"All endoscopic procedures (upper endoscopy and colonoscopy) are performed at facilities approved by state recognized accreditation agencies. Patients can be assured that they are done safely and painlessly with anesthesiologist at premise"
Esophagogastroduodenoscopy (EGD) or Upper endoscopy
What is upper endoscopy?
Upper endoscopy is a procedure which enables the direct visualization of the lining of the upper part of your gastrointestinal tract, which includes the esophagus, stomach and duodenum (first portion of the small intestine). During this procedure, a thin, flexible tube called an endoscope, which has its own lens and light source, is passed through the mouth and advanced to the beginning of the small intestine
Why is upper endoscopy done?
Upper endoscopy assists the doctor in evaluating symptoms of persistent upper abdominal pain, nausea, vomiting or difficulty swallowing. It's an excellent test for finding the cause of bleeding from the upper gastrointestinal tract. It is more accurate than X-ray films for detecting inflammation, ulcers and tumors of the esophagus, stomach and duodenum.
A biopsy (small tissue samples) is often obtained during an upper endoscopy. A biopsy can distinguish between benign and malignant (cancerous) tissues, can detect the presence of Helicobacter pylori (a bacterium associated with most ulcers) and can detect Barrett’s esophagus (a potential precursor to esophageal cancer).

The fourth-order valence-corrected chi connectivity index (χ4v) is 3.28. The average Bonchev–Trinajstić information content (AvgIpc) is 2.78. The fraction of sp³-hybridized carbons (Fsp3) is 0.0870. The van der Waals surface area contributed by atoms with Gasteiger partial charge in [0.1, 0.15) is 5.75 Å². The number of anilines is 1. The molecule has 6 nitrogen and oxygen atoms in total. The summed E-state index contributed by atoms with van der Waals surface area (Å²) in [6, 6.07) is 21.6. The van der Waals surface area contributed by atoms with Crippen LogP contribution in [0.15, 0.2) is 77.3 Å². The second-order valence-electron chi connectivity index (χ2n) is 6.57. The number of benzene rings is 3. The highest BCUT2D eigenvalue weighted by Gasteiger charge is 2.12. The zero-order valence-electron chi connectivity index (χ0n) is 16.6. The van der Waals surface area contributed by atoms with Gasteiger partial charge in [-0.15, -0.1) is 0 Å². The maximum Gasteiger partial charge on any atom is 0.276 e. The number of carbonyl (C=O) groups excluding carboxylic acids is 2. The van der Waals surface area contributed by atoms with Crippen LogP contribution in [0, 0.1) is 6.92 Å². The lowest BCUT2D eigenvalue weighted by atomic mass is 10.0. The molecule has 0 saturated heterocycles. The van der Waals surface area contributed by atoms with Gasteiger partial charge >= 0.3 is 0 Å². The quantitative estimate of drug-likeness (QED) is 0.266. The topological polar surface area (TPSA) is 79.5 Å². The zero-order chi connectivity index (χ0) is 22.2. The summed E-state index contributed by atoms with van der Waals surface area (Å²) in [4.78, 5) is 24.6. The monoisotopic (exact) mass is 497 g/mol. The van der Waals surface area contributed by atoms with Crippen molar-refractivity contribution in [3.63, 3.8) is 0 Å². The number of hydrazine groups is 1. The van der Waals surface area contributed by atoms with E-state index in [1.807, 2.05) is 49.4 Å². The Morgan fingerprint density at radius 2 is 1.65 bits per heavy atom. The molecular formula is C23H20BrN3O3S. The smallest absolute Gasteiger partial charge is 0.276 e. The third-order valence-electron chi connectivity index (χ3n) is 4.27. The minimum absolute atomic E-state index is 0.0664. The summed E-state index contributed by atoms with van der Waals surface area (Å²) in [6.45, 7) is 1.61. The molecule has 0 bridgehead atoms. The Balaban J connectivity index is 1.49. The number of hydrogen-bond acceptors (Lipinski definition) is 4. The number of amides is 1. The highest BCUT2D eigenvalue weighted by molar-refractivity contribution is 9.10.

Upper endoscopy is also used to treat conditions of the upper gastrointestinal tract such as bleeding and to dilate strictures (narrowed areas).
How should I prepare for the procedure?
An empty stomach is essential for an accurate and safe examination, so you should have nothing to eat or drink, including water, for approximately eight hours before the examination.
What can I expect during upper endoscopy?
Our anesthesiologist will administer a short acting intravenous sedative and will be present to monitor your vital signs during the procedure. You will not experience any sensation of gagging or choking. A mouthpiece will be placed between your teeth to keep your mouth open and to prevent your teeth from biting our scope. You will lie on your left side, and the endoscope will be passed through your mouth and into the esophagus, stomach and duodenum. The endoscope doesn't interfere with your breathing. The examination typically lasts 10 minutes.
What happens after upper endoscopy?
You will be monitored until most of the effects of the medication have worn off. Your throat might be a little sore, and you might feel bloated because of air introduced into your stomach during the test. Once you leave the office, you will be able to eat unless you are instructed otherwise.
Your test results will be discussed with you before you leave. The biopsy results will take approximately 5 to 10 business days.
You will not be allowed to drive for 12 hours. You will need to arrange for someone to accompany you home because the sedatives you received.
What are the possible complications of upper endoscopy?
Although complications are rare, bleeding can occur at a biopsy site or where a polyp was removed. If this occurs, it's usually minimal and rarely requires follow-up. Other potential risks include a reaction to the sedative used and a perforation (a tear in the gastrointestinal tract lining). It's important to recognize early signs of possible complications. If you have a fever after the test, trouble swallowing or increasing throat, chest or abdominal pain, call us immediately.